An excerpt from Life After Bankruptcy by Seth Hanson
Most of my own financial mistakes have resulted from being unprepared for a situation I should have anticipated. As an Eagle Scout, I should have known better. In every scout meeting we would recite the Boy Scout Motto – “Be prepared.”
The concept of sinking funds is simple, but very powerful. A sinking fund is an account (or envelope if you are using the envelope system) that is dedicated to a large, infrequent expense or purchase. Common examples of sinking funds include: vacation fund, car repair fund, Christmas fund, home repair fund, medical expense fund, car purchase fund, and furniture purchase fund.
To show how sinking funds work, let’s walk through an example – the car repair fund. Car maintenance can be expensive, but it should not come as a surprise. We all know our cars will need new tires, new brakes, oil changes, a new battery, etc. Less frequently they will need something major, like a new radiator or CVC joints. It may be difficult to predict the precise timing of these expenses, but we all know the expenses will happen.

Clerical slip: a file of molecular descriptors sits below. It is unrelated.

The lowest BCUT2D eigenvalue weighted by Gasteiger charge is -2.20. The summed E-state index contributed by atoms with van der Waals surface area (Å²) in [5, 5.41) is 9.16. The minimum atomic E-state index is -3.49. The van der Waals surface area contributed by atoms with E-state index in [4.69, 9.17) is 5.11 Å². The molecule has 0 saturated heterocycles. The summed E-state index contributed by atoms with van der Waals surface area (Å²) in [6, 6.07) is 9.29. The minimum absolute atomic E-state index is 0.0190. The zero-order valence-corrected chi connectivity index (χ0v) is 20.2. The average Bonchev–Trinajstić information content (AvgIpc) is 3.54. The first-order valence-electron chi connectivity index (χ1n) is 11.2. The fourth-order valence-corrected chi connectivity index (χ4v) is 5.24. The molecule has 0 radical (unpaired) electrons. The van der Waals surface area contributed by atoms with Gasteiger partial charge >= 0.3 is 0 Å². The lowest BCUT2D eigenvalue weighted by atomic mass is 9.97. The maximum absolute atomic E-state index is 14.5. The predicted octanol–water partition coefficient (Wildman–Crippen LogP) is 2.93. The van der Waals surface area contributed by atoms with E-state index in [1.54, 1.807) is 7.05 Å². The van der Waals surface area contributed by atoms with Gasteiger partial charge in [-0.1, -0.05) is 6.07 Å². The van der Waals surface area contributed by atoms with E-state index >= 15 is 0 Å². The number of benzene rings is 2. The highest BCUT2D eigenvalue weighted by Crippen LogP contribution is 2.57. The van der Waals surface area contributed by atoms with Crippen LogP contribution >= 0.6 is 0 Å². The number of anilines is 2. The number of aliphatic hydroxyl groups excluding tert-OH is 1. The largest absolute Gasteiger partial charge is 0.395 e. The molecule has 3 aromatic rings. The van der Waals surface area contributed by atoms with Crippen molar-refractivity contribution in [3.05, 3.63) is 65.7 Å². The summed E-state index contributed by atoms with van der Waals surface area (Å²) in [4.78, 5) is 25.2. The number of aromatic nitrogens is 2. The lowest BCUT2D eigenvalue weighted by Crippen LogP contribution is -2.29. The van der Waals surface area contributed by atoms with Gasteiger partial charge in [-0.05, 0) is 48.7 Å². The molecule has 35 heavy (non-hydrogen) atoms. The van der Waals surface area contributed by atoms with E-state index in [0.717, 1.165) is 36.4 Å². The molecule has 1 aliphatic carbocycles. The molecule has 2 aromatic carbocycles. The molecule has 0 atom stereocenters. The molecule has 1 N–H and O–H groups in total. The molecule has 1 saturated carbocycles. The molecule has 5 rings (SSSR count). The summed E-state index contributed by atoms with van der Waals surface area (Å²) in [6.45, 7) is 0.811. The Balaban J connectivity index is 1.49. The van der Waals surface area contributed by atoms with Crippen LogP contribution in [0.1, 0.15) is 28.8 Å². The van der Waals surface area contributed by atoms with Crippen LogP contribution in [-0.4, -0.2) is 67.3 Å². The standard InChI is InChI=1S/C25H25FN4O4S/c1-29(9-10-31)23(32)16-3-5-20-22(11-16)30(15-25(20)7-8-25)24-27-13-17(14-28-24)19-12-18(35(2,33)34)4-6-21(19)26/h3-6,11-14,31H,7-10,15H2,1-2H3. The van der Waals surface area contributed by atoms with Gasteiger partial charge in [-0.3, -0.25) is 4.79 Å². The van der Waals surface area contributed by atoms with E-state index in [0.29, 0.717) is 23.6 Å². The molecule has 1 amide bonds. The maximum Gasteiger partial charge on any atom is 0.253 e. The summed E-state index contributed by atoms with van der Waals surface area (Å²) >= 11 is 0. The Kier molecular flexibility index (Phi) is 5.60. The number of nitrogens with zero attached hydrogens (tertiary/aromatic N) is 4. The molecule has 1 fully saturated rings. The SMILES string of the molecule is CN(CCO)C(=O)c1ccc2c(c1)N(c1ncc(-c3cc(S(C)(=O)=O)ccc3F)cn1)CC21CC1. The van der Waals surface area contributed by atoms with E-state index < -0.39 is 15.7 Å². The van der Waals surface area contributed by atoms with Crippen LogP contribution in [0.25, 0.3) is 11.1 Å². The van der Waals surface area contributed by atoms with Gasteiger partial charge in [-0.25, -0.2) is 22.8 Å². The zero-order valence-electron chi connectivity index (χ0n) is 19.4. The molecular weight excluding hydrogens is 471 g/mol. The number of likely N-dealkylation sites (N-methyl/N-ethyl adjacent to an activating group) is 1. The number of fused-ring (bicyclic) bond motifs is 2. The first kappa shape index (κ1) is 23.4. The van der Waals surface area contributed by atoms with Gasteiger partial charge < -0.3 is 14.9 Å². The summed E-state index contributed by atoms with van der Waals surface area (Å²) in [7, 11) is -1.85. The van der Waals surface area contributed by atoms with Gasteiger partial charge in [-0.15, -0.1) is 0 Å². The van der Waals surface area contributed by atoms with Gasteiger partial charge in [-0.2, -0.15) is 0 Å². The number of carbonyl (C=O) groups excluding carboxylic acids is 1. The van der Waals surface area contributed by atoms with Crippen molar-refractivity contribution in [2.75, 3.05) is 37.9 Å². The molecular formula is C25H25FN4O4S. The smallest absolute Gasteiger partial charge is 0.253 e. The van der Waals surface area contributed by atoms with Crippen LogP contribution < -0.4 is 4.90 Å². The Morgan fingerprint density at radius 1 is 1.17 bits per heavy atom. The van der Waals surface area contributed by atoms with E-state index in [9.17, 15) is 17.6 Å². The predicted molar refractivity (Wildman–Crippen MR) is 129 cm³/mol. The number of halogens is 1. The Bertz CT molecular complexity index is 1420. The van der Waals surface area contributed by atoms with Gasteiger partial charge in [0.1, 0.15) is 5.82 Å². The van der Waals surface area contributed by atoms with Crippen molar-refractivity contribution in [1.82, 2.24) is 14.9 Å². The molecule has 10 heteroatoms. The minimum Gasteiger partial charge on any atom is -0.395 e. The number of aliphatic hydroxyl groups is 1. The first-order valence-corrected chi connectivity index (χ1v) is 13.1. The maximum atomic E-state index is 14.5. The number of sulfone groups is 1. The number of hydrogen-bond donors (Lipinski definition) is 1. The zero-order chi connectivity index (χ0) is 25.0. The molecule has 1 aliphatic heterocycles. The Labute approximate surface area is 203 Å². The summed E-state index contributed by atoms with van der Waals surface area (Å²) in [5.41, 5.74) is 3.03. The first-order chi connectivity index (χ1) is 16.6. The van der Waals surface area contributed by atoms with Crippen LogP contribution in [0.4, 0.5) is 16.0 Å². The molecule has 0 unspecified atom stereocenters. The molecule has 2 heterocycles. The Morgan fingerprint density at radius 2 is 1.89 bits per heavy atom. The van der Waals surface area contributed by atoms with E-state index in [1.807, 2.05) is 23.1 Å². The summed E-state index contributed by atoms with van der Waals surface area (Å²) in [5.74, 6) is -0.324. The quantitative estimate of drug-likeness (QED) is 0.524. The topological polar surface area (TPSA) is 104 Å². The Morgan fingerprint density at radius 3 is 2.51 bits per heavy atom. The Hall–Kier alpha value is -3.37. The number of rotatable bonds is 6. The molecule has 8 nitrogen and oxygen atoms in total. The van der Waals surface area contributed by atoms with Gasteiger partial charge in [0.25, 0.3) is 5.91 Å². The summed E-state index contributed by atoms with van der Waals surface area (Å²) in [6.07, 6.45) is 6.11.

In anticipation of these inevitable expenses, we set up a car maintenance fund and contribute to that fund until it is fully funded in a pre-determined amount. That way when the expenses do occur, we have cash to pay for them.
The amount you should have in your car maintenance fund depends on your car and your circumstances. I would suggest you start with a goal of $500. If you contribute $100 per month, you can reach that goal in 5 months. If you meet that goal and have additional resources, I suggest you increase the amount to $1,000.
The same principals will apply to every major expense and purchase. Establish a sinking fund. Fund it, then pay in cash. By doing so, you will dramatically change your financial life. The keys to sound finances are anticipating, planning, preparing, being proactive, and being patient.
For more information contact your Yuba City bankruptcy attorney.
Categorized in: Debt